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Mediator To Intervene In Strike
Barre-Montpelier Times Argus, May 17, 1998

Staff, Wire Reports

-A federal mediator will come to Vermont on Wednesday in hopes of resolving the two-week-old nurses' strike at Copley Hospital.

   The president of the nurses' union and a hospital spokesperson both said Saturday that a mediator will attend a bargaining session at 11 a.m. Wednesday at the Plaza Hotel in Morrisville.

    Among the issues in the strike is the degree to which nurses will be required to work in more than one type of hospital unit, the length of their work shifts and guaranteed, weekly hours.

    The last official contact between the two sides was May 7. And, as the weekend approached, it was unclear when a mediator would be available so negotiations would resume.

    However, Sue Lucas, president of the nurses' union at Copley, said she learned late Friday that a mediation session had been scheduled for Wednesday. "We're headed back to the bargaining table," she said.

    Hospital spokeswoman Catherine Disney said she was hopeful that the session would help break the impasse that led nurses to walk off their jobs April 30.

    "Maybe we'll get some movement this time," Disney said.

    In the 10 days that have passed since the last mediation session, both sides have lamented the lack of progress and started fighting for public support:

    The union representing 70 registered nurses is saying that replacement nurses are costly and have been making mistakes that threaten patients.

    Hospital administrators, meanwhile, are decrying the slashing of tires and criticizing the strikers for engaging in a "war of words" in the news media.

    Each side says the other is diverting attention from the real issues of the labor dispute.

    Relevant or not, the rhetorical salvos are clear and calculated: The union calls replacement nurses from U.S. Nursing Corp. in Colorado "rental nurses." It calls its own members "the real Copley nurses."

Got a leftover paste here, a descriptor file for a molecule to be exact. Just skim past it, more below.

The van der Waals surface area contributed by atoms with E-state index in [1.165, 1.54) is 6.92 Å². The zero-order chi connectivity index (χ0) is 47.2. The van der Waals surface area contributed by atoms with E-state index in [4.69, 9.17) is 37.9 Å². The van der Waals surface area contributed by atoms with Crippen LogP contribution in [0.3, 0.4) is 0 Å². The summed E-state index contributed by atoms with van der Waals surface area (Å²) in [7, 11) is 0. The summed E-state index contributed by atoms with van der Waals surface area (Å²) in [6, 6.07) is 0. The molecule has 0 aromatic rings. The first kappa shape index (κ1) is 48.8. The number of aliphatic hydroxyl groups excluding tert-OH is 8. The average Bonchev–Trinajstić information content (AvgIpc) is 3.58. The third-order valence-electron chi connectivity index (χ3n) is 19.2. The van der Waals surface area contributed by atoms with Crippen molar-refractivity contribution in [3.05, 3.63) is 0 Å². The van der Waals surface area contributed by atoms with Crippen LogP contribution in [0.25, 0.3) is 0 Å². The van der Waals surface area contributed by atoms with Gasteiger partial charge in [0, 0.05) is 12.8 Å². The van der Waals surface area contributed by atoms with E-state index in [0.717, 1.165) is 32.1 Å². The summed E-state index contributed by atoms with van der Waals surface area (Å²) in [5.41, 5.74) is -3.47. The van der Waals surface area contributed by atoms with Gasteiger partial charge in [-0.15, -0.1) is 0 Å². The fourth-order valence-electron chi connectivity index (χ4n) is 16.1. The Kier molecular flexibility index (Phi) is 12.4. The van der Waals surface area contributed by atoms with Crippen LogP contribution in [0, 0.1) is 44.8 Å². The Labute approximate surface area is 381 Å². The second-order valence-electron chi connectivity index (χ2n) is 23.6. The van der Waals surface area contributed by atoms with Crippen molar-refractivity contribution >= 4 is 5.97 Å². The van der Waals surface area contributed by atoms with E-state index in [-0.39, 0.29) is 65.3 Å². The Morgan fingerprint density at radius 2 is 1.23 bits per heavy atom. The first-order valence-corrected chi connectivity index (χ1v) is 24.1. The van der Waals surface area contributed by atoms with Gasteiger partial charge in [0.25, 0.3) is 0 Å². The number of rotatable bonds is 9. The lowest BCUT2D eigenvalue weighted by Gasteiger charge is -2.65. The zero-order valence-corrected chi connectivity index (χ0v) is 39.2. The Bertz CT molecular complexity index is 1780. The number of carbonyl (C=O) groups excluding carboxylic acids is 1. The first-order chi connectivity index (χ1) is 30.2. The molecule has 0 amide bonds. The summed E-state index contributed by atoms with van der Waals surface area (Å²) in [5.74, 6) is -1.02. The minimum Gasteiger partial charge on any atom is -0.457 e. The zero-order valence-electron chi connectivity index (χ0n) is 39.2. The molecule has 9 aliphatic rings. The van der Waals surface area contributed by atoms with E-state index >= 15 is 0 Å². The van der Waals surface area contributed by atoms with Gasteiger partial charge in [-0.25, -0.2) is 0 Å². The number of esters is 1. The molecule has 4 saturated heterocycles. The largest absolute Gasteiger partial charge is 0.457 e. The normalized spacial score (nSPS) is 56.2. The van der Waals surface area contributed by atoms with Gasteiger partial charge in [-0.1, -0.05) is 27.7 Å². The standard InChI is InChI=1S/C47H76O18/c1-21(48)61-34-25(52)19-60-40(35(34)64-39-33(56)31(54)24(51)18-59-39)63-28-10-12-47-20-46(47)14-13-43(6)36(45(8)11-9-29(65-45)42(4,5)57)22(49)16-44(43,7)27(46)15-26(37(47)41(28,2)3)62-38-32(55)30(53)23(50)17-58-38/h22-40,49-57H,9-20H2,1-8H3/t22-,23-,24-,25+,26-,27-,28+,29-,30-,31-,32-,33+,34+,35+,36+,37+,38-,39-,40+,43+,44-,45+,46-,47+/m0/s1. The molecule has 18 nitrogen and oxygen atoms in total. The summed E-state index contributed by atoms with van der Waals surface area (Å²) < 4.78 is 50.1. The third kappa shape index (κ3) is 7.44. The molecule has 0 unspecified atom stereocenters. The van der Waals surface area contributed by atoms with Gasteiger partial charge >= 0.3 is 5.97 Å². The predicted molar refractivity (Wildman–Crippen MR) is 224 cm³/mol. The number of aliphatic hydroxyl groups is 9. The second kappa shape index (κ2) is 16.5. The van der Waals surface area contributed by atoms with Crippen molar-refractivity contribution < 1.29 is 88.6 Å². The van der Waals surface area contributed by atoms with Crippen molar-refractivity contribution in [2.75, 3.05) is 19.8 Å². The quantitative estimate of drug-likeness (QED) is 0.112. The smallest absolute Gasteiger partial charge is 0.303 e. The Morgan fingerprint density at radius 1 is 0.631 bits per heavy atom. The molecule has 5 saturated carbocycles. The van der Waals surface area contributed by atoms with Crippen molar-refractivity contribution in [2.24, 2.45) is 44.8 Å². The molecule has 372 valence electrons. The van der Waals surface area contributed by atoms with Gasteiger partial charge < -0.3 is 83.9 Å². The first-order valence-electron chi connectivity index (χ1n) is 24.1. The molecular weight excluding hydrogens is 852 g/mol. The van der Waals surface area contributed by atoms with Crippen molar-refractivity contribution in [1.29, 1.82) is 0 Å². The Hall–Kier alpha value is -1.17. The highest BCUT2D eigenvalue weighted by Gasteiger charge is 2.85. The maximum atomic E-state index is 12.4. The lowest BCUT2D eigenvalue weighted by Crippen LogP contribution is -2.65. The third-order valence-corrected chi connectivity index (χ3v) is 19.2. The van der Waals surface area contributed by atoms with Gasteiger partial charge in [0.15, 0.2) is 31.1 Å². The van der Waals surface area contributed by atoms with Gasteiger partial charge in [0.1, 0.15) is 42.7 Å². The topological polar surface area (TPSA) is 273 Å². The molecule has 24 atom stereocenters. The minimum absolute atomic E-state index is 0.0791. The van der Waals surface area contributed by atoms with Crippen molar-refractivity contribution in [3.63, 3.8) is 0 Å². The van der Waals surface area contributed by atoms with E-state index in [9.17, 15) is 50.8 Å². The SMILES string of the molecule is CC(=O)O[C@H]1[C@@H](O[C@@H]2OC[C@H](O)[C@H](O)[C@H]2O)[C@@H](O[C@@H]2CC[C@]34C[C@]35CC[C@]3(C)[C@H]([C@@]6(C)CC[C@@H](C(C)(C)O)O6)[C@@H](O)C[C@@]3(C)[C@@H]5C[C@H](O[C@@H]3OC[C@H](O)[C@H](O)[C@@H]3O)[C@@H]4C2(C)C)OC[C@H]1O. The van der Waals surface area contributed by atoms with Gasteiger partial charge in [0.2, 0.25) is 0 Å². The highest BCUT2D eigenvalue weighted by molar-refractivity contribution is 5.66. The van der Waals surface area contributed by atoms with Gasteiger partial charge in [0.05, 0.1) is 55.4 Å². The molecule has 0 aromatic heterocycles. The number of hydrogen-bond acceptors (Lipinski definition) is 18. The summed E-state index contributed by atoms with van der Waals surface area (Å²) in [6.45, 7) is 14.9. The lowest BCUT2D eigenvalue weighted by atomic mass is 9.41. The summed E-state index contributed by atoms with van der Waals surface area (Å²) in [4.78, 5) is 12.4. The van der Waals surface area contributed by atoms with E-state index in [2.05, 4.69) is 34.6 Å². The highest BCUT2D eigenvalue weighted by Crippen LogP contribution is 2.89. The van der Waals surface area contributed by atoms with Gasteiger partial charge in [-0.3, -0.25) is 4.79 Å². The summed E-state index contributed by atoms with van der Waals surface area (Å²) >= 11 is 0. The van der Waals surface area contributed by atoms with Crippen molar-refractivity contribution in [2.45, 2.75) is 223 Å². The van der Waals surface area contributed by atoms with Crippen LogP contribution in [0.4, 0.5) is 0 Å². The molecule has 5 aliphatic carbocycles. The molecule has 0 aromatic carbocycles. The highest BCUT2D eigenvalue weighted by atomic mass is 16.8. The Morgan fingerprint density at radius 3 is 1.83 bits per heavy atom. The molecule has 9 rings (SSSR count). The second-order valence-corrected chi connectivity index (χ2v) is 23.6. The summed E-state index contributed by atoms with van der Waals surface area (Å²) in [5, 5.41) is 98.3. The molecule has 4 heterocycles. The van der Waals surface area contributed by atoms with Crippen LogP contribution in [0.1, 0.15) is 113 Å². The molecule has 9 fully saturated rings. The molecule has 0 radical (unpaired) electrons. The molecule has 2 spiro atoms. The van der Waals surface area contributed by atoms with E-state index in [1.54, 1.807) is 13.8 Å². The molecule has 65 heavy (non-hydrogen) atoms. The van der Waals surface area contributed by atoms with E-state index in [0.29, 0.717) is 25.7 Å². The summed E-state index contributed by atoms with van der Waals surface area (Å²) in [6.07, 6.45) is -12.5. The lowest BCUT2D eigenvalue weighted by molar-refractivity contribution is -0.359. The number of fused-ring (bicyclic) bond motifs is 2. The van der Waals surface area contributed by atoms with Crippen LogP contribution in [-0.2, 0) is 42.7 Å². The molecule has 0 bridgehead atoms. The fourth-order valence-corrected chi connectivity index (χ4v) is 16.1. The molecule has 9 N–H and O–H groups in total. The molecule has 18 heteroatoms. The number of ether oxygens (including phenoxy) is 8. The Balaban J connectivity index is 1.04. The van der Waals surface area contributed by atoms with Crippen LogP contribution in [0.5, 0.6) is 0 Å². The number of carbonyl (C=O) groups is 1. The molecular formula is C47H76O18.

A hospital administrator says picketing amounts to "harassment" of community members and patients, and complains that the local union is getting help from out-of-state operatives.

    Much of the union's strategy involves questioning the qualifications of the fill-in nurses.

    "They're outsiders who've come in with the sole purpose of crushing the nurses at Copley Hospital," says Jeanne Jose, a staff organizer with the Federation of Nurses and Health Professionals.

    However, Disney counters: "Because (the replacements) have stepped forward to fill in, we are holding all the jobs open for our nurses to return. If we didn't have U.S. Nursing Corp. or an organization like that, we would have to get full-time replacements now."

    The union claims replacement nurses inappropriately injected a nondiabetic with the diabetes drug insulin, and ignored a patient in the special care unit for more than an hour.

    Disney said the incidents did happen, but added, "These things happen in every hospital, all the time
... It's not unusual; people make mistakes. I find it unusual that they've only been able to find two."

    In another line of attack, the union is saying the hospital might be paying the replacements up to $2,300 a week, or three times the salary of the striking nurses.

    Disney said that's not true, and that it's "almost budget-neutral" to pay the replacement workers instead of paying the salaries and benefits of the strikers.